In one of the most powerful images in the series, Orange, the two woman are facing each other. One is crawling forward, while the other leans toward her. Unlike the figures in most of Ross-Paul’s current work, both women are naked and look at each other rather than at the viewer. The color orange is associated with the sacral chakra, which represents sexual energy, and this watercolor appears to be about emerging sexuality. Ross-Paul has drawn an outline of a tiger, like a spirit, over the back the crawling figure. In another work, Violet, Ross-Paul has placed a young woman lying prone on a white cloth. In this watercolor, a transparent figure also hovers over her. Violet is the chakra associated with the divine and transcendence, and, in keeping with that symbolism, the figure lying head to foot with the young woman is the sleeping Buddha.
Laura Ross-Paul, as she has sought to understand her life and the forces that shape it, has always made paintings that employ symbols and metaphors. In addition to codes of color, the artist has frequently overlaid her figures and landscapes with abstract shapes and linear diagrams and created compositions that purposefully employ geometry. She has noted the circles, spheres, and squares that are part of our surroundings and studied fractals patterns and the Fibonacci number series as they relate to structures in nature. These abstractions are tools that we use to map the beauty and complexity of the world, and Ross-Paul has incorporated them into the natural and symbolic content of her work. Like her fascination with the system of chakras, these elements reflect her curiosity about underlying patterns and correspondences. What meanings we assign to the visual and mathematical underpinnings of our world are part of the discourse of religion, science, and art. In these new oil paintings and watercolors, Laura Ross-Paul continues to add her voice to that discourse.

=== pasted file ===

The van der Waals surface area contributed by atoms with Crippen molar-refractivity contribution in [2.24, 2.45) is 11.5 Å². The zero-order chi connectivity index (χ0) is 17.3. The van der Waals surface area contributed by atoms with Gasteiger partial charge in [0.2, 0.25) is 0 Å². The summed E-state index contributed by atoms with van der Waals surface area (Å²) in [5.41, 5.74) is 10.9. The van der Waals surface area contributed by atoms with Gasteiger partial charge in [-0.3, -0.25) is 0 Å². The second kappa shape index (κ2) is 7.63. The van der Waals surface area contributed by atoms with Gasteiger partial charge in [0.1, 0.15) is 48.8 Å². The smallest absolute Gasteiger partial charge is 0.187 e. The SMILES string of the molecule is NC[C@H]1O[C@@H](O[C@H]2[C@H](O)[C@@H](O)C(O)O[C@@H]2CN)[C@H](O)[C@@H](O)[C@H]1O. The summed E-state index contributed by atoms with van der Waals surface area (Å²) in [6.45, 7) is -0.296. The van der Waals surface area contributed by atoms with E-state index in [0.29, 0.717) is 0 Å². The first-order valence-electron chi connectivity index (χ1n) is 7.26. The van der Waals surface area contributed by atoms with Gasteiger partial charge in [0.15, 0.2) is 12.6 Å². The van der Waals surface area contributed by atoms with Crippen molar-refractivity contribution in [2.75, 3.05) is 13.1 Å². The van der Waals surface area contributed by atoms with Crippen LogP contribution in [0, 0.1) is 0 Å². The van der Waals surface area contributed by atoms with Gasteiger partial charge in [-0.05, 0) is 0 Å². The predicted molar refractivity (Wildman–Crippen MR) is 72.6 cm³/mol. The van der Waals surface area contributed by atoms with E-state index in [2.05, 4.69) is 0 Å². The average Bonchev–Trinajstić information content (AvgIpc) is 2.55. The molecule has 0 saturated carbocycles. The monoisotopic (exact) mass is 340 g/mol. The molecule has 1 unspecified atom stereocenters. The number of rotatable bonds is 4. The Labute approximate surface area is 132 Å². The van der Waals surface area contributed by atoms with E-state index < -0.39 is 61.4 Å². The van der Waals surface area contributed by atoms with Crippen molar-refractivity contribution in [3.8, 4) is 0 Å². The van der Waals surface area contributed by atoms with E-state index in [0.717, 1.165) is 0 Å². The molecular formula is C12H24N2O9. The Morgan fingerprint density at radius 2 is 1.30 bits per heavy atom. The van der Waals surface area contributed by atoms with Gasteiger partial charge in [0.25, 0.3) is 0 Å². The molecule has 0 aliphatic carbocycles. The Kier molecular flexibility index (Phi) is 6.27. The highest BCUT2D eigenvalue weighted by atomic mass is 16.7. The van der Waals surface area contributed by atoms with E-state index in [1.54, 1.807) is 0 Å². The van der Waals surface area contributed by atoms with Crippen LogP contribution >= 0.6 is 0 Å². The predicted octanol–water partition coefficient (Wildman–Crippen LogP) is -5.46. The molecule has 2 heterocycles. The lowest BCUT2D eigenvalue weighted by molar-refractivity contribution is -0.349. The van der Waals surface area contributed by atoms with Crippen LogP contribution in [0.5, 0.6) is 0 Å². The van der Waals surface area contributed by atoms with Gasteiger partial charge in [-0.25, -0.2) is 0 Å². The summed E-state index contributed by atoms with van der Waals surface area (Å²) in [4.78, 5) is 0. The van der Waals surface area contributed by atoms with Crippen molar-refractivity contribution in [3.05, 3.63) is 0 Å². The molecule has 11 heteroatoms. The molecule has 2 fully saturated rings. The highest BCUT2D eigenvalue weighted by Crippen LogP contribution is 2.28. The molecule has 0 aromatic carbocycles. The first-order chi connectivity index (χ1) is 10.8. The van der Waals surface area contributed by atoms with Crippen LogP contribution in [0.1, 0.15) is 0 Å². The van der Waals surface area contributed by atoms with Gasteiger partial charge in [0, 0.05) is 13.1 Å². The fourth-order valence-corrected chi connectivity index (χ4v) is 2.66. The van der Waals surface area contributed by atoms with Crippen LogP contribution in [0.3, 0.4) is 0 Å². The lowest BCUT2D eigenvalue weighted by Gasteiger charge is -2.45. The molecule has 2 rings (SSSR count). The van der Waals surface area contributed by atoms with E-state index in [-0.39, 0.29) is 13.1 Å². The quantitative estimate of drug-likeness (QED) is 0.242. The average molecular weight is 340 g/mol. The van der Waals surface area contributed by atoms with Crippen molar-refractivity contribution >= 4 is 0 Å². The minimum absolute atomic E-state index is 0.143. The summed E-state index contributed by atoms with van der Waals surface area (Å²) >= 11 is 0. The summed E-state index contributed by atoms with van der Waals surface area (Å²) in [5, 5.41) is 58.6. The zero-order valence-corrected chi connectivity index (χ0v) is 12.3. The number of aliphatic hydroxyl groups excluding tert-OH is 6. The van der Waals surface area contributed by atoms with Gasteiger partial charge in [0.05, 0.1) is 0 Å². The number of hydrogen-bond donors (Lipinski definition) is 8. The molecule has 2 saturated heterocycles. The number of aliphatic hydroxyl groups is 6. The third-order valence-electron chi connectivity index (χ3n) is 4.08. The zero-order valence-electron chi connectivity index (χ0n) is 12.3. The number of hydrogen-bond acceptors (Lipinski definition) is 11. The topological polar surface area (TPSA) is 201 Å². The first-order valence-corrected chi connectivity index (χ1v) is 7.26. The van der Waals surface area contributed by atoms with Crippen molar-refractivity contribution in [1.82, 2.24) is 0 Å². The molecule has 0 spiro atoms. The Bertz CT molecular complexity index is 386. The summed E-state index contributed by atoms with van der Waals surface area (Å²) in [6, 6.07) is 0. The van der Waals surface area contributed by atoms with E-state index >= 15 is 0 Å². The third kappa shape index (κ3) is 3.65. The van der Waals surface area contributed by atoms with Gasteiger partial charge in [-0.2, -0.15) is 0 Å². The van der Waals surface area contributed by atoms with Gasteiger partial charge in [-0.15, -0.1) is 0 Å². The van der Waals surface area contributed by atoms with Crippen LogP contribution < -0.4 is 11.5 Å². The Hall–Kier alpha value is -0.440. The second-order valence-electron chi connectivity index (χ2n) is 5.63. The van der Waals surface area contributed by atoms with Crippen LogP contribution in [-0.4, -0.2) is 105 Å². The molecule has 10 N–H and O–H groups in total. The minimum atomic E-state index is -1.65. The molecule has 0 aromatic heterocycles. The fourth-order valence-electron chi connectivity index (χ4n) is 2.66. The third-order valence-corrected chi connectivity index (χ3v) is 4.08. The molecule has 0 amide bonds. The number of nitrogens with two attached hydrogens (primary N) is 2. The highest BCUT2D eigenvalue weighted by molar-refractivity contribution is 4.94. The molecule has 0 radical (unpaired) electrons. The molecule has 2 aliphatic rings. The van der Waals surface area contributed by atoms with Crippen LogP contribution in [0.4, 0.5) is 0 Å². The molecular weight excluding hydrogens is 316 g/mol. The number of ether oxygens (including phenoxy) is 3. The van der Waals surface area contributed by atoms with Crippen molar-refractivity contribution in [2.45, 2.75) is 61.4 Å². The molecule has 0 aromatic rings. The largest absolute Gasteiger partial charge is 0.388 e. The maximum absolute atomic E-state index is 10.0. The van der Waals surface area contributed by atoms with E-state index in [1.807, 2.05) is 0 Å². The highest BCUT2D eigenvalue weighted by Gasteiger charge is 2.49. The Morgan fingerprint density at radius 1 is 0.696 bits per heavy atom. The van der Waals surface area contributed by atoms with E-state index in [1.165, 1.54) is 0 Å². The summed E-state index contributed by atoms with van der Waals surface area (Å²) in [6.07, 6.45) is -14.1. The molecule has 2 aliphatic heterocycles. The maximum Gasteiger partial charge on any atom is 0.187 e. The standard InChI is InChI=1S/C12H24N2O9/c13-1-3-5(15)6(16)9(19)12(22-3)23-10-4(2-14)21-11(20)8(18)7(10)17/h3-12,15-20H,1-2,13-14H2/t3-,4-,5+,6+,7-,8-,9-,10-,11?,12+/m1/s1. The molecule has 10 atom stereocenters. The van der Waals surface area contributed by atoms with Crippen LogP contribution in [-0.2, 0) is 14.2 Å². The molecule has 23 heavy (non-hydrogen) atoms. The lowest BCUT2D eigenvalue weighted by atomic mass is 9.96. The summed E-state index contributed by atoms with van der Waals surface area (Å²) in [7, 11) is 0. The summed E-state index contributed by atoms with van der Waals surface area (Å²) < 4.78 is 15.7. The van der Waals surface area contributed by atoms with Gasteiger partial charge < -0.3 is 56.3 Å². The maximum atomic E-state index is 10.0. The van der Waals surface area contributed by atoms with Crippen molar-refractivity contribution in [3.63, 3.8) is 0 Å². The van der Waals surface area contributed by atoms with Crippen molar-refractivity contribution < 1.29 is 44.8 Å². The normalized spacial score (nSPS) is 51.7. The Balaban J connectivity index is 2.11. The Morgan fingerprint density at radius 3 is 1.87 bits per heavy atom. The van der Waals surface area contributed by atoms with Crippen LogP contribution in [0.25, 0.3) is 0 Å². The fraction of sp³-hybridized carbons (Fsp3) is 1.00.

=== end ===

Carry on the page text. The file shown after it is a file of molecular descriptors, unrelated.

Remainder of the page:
- Terry Hopkins
Terri Hopkins is the director and curator of The Art Gym at Marylhurst University in Portland, Oregon.
Laura Ross-Paul is known for her evocative paintings of the human figure, but many of the paintings in Urban Forest have no people in them at all, only trees. Ah, but not “only” trees—these are roots and trunks and limbs rendered with an almost supernatural reverence. The looping, arcing contours recall previous series in which Ross-Paul depicted twin brothers linked by curved tree branches and auras of mysterious energy. This is an artist with a profound transcendentalist relationship to the natural world.